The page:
After all, while Bitcoin is increasingly spoken of as a store-of-value asset, it has a lot of growing to do: “at current prices, Bitcoin’s total market value is approximately $330 billion, which (while significant) is still well below the trillions in value respectively stored in gold, sovereign bonds, and major reserve currencies.”
To become a truly global reserve asset, Bitcoin will likely need to reliably hold a value in excess of $50k per coin, equating to a total market value in excess of $1 trillion.
A larger, more stable Bitcoin could also potentially fill a wider range of financial roles: “Bitcoin is still far too volatile to be a widely used currency, but volatility has been declining through the years and it has seen some use as a currency,” Hileman said.
“A store of value seems more likely in the near term, and it is not inconceivable to see Bitcoin on the balance sheet of central banks in the future. The state of the world around Bitcoin, from mainstream adoption to geopolitics, will continue to drive how it’s viewed and used.”
Retracements Ahead Are Likely
However, even though Bitcoin is seemingly closer to $20k than it has been in years, the road to $20,000 could be a steep one.
Part of the reason for this could be psychological: as BTC had to break its “Curse of $10,000”, the “Curse of $20,000” could be next. Harumi Urata-Thompson, CFO of Celsius Network, “whenever the market had some peak and came down the way Bitcoin did in 2017, it does create a psychological (and physical, as there will be a lot of sell orders that will be placed around that level) top that will take a bit more than a few buys to breakthrough,” she said.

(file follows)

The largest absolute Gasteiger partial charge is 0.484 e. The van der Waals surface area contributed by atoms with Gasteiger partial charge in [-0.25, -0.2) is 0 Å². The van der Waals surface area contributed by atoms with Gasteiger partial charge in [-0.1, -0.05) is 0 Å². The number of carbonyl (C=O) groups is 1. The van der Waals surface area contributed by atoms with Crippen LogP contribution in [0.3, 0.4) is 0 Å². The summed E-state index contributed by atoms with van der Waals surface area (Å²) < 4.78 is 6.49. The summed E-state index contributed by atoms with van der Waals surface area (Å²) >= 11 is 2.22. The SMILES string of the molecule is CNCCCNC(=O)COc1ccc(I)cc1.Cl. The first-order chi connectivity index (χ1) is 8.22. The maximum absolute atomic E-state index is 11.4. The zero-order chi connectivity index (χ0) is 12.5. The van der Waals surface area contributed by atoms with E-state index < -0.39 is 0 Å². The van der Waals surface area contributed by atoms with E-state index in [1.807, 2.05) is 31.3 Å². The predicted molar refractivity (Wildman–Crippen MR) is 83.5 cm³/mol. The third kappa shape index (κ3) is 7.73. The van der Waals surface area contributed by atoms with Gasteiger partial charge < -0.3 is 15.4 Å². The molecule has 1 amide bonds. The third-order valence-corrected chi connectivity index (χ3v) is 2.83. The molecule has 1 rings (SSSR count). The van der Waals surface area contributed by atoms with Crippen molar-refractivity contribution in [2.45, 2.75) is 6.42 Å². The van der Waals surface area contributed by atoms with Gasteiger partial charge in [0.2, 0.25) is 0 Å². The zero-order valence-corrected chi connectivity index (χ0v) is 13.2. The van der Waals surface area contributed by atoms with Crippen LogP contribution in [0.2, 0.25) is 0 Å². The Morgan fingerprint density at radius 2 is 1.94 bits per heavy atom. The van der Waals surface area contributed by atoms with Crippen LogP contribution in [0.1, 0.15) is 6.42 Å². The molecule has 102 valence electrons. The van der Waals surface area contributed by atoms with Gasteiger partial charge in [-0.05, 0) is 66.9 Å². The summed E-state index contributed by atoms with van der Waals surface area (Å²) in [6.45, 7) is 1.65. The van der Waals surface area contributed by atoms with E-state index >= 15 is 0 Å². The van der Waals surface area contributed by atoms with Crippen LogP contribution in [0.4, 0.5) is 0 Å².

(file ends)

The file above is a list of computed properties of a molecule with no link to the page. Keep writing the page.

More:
Therefore, BTC could be in for some retracements before $20k is a realistic goal. “As there are more participants, the fall may not be as fast and dramatic as what we saw back then, but we still will struggle a bit and could even see some initial sell-off,” she said.
“A lot of market participants are likely long position at this time, so no doubt that we will see some profit-taking before we reach $20,000, but only the reason I can think that might cause a sell-off will come from bad economic numbers that will trigger an equity market sell-off; Bitcoin itself is not likely to be the primary reason for this.”
Garrick Hileman also pointed out that in spite of the hype-filled narrative that drove Bitcoin to $20,000 in 2017, BTC retraced many times before reaching anywhere close to $20k: “on the way up to nearly $20k in 2017 there were four retracements of 30% or more,” he said.
And, in fact, there’s some evidence that the retracements are already happening: “on Tuesday night we saw Bitcoin almost break $18,500, and then we saw an almost $1,000 drop off on the same night,” Hileman said. “Retracements should be expected and can be healthy.”
Still, “it feels like we have the momentum and support to break $20k in the near future.”